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Learning, Media and Technology

June 2009 Volume 34, Number 2

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Table of Contents

Number of articles: 6

  1. Do Web 2.0 Tools Really Open the Door to Learning? Practices, Perceptions and Profiles of 11-16-Year-Old Students

    Rosemary Luckin, Wilma Clark, Rebecca Graber, Kit Logan, Adrian Mee & Martin Oliver

    In this paper, we report on survey and focus group data relating to the activities and perceptions of learning with Web 2.0 technologies of students aged between 11 and 16 years in 27 UK secondary ... More

    pp. 87-104

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  2. "I DON'T CARE DO UR OWN PAGE!!" A Case Study of Using Wikis for Collaborative Work in a UK Secondary School

    Lyndsay Grant

    Alongside other forms of social software, wikis have been heralded as supporting more collaborative and democratic teaching and learning practices. This paper explores, through a case study... More

    pp. 105-117

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  3. Informal Learning and Identity Formation in Online Social Networks

    Christine Greenhow & Beth Robelia

    All students today are increasingly expected to develop technological fluency, digital citizenship, and other twenty-first century competencies despite wide variability in the quality of learning... More

    pp. 119-140

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  4. "Facebook," Social Integration and Informal Learning at University: "It Is More for Socialising and Talking to Friends about Work than for Actually Doing Work"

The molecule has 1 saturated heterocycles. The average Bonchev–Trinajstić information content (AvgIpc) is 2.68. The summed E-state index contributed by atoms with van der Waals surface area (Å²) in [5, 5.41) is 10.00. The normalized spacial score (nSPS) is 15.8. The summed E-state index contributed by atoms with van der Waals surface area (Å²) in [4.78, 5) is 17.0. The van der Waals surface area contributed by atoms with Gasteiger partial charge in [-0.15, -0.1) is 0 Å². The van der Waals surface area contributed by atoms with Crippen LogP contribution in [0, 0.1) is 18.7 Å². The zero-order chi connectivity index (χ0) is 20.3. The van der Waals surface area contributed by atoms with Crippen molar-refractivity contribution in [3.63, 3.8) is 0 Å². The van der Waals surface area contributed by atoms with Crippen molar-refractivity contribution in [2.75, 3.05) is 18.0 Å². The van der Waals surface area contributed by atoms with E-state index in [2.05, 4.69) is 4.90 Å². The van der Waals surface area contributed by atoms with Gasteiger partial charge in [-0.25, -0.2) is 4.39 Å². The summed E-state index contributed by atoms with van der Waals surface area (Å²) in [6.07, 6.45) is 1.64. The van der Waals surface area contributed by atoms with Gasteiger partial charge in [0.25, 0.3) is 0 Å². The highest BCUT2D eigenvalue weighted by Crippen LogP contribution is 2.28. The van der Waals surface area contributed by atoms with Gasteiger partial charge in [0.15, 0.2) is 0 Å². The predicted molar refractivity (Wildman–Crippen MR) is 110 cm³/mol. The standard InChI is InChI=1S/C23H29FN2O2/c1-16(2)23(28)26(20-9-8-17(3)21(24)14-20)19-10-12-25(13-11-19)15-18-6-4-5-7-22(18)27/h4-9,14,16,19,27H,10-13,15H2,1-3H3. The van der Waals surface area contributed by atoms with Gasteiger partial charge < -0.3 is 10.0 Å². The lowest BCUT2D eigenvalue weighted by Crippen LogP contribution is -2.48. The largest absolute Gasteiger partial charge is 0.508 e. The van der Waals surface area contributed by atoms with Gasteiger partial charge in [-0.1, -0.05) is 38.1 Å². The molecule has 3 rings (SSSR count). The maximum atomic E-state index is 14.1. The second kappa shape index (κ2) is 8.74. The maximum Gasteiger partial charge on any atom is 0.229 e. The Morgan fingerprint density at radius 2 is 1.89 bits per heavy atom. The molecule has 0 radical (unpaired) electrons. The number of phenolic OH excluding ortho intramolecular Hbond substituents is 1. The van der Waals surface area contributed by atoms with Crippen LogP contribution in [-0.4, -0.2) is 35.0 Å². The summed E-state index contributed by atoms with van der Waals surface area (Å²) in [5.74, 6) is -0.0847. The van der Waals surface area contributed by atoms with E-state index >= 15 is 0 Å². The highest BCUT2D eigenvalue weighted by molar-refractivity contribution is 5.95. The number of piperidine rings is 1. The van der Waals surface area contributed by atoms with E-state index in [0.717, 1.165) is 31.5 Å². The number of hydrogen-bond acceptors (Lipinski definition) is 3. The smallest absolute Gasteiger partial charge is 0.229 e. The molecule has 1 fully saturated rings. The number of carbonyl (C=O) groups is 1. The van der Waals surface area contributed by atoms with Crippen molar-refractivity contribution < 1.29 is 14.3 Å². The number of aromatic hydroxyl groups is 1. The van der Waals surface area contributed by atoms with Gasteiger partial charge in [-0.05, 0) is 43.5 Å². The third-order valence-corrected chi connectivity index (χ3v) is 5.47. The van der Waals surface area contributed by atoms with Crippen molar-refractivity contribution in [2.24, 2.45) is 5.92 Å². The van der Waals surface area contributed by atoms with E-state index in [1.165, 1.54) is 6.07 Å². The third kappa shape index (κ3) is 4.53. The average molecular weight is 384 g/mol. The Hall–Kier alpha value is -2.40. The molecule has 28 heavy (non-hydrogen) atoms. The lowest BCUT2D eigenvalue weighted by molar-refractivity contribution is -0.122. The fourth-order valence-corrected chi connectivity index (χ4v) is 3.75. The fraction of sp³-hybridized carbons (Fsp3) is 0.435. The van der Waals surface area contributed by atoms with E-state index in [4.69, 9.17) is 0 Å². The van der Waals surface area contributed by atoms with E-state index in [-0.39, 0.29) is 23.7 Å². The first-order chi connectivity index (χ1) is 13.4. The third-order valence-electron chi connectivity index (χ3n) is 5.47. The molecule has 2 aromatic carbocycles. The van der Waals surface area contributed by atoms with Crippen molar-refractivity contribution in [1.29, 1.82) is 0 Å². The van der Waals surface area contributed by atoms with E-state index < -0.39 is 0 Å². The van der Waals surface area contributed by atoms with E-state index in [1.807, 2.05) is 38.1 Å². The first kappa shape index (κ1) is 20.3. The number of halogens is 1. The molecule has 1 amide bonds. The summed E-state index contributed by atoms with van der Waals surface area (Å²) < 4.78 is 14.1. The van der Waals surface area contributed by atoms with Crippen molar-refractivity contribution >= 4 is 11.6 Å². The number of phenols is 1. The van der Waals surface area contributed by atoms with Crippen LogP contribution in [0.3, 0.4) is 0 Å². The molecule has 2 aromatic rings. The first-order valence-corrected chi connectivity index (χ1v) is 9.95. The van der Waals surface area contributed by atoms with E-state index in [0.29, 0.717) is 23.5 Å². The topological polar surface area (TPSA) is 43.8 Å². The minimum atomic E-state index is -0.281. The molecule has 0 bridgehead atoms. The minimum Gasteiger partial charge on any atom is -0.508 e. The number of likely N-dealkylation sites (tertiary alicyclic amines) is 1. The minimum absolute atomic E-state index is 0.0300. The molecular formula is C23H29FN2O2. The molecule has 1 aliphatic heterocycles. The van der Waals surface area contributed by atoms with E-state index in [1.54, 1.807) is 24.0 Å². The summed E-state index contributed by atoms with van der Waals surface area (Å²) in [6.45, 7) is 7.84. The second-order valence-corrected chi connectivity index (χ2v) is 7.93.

Clare Madge, Julia Meek, Jane Wellens & Tristram Hooley

    Whilst recent studies suggest that over 95% of British undergraduate students are regularly using social networking sites, we still know very little about how this phenomenon impacts on the student... More

    pp. 141-155

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  5. Faceworking: Exploring Students' Education-Related Use of "Facebook"

    Neil Selwyn

    Social networking sites such as "Facebook" and "MySpace" have been subject to much recent debate within the educational community. Whilst growing numbers of educators celebrate the potential of... More

    pp. 157-174

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  6. The Effects of Teacher Self-Disclosure via "Facebook" on Teacher Credibility

    Joseph P. Mazer, Richard E. Murphy & Cheri J. Simonds

    Research suggests that teachers who personalize their teaching through the use of humor, stories, enthusiasm, and self-disclosure are perceived by their students to be effective in explaining... More

    pp. 175-183

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